Meet the future, face to face

Too many secondary students are making poor career choices. Why? Because they don’t have the information they need, according to a recent report by the Organisation for Economic Co-operation and Development (OECD). For example, many teenagers aspire to jobs at high risk of automation in the next 10 years. Or they expect to work in a managerial role by the age of 30. Surprisingly though, there are many students who are not planning to secure a level of education that’s required for this type of career. (So how’s that going to work?)

Around the world, it’s a similar story. Young people are out of step with labour market expectations. Their aspirations, qualifications and skills are a mismatch. Even though young people today will often have more years of education. They’ll often have higher qualifications and loftier career ambitions than ever before (and there’s nothing wrong with that). Unfortunately though, it’s not translating into employment. In fact, youth unemployment is high in most developed countries of the world.

The irony is that employers struggle to find young people for their business. Many young applicants don’t have the right skills, qualifications or expectations for the position. (does this sound familiar?)

Clearly, there’s a lot of confusion out there.

Now for the good news.

Student and teacher using machinery

How your business can connect with schools and students

The OECD analysis reaffirms the significant role that employers can play. Students need authentic and ‘first-hand’ knowledge of the many and varied career options. In fact, the more often your business provides this the better the outcome for students and your business.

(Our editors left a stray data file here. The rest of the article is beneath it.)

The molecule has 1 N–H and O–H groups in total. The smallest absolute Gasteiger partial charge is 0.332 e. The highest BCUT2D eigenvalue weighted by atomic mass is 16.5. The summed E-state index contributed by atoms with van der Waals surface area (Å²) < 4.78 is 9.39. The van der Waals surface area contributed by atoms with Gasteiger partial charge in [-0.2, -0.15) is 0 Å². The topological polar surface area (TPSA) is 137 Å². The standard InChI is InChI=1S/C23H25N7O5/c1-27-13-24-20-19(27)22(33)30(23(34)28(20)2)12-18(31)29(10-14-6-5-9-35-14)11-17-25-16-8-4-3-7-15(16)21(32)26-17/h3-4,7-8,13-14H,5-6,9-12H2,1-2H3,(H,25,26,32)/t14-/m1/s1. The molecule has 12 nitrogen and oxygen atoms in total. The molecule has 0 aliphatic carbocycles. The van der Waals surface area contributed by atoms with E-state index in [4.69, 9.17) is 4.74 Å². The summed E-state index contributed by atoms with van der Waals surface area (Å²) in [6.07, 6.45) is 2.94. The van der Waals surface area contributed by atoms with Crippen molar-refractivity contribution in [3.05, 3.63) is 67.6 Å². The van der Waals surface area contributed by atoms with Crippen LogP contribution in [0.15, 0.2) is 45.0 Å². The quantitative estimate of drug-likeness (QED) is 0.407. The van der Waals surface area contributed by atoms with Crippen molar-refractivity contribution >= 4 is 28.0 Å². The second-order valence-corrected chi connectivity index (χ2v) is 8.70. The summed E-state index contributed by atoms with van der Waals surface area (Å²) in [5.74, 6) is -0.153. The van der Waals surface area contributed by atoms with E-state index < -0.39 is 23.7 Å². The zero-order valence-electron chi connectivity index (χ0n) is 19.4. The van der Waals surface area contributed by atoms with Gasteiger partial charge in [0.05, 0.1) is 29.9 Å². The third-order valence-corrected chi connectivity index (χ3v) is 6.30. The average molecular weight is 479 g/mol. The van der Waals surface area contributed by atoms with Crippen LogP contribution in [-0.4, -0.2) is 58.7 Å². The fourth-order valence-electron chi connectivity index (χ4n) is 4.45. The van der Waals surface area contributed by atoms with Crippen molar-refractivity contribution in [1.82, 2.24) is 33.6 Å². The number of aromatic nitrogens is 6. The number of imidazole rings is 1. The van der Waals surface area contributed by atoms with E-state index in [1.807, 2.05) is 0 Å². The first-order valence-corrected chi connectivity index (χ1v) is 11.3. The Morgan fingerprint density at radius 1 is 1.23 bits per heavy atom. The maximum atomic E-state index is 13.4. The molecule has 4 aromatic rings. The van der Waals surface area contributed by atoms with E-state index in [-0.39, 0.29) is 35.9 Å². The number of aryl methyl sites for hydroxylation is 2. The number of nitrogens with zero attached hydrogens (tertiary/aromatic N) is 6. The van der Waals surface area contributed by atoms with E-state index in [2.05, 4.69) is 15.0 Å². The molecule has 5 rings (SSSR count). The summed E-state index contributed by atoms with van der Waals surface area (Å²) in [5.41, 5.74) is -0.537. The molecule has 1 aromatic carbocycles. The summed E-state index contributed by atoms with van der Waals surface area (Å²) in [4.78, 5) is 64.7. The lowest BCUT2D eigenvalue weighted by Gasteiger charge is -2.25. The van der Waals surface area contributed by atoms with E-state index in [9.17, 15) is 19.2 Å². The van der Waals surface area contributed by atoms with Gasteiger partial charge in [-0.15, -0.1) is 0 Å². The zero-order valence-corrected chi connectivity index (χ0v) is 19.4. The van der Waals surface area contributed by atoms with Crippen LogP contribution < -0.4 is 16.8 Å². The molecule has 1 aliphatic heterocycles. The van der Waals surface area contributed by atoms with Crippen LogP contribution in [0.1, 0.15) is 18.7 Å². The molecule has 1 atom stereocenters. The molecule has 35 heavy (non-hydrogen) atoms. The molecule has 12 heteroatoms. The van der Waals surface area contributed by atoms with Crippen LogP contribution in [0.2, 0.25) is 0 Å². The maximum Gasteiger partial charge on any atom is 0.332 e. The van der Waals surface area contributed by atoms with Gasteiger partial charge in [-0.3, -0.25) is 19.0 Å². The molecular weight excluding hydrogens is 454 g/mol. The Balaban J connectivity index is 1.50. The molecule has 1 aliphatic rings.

Start by engaging with students (and their schools). Options include:

  • Inviting students to visit your workplace for toursJob shadowing (ie, where students gain a better understanding of what a job entails by following  one or more staff members through their daily routines).
  • Providing short-term work experience or work placement
  • Visiting students at their school (or online) as a guest speaker
  • Being part of a career talk or expo
  • Profiling an employee’s success story or trade event on a career education website

Any one of these options can make for a powerful and lasting impression on students.

What’s more, this enables you to meet future potential employees of your business (and for them to meet you).

A ‘win win’ for students and employers

The benefits to students connecting with employers include:

  • Students have a better understanding of the labour market
  • Students learn about distinctive workplace cultures
  • Students’ aspirations broaden
  • Students challenge their assumptions about their ambitions
  • Students create networks with people working in the real world
  • Students are more employable later on.

The benefits to employers by connecting with students include:

  • When you show students what you do, it shows students what they can do
  • An expansion of the talent pipeline to your business
  • More chance of finding the best talent
  • New employees (once former students) know upfront what’s expected in the role. This means they can hit the ground running.
  • Higher retention and productivity levels of staff due to greater job satisfaction

Teenagers in Australia who took part in workplace visits earned 9% more at age 25 than comparable peers. They were also more likely to be satisfied with their career as adults*

In Australia, students who attended a Careers Expo at age 15/16 had greater career satisfaction at age 25/26 than peers who didn’t participate*

Man and woman discussing business

How your organisation can get involved

Try being proactive. Whether you are a business or peak industry body, you can do a variety of things to engage the workforce of the future. For more information contact Years 9 to 12 Learning at the Department of Education, Tasmania. years9to12@education.tas.gov.au

*For more details on the OECD publication, visit: oecd.org/education/career-readiness/


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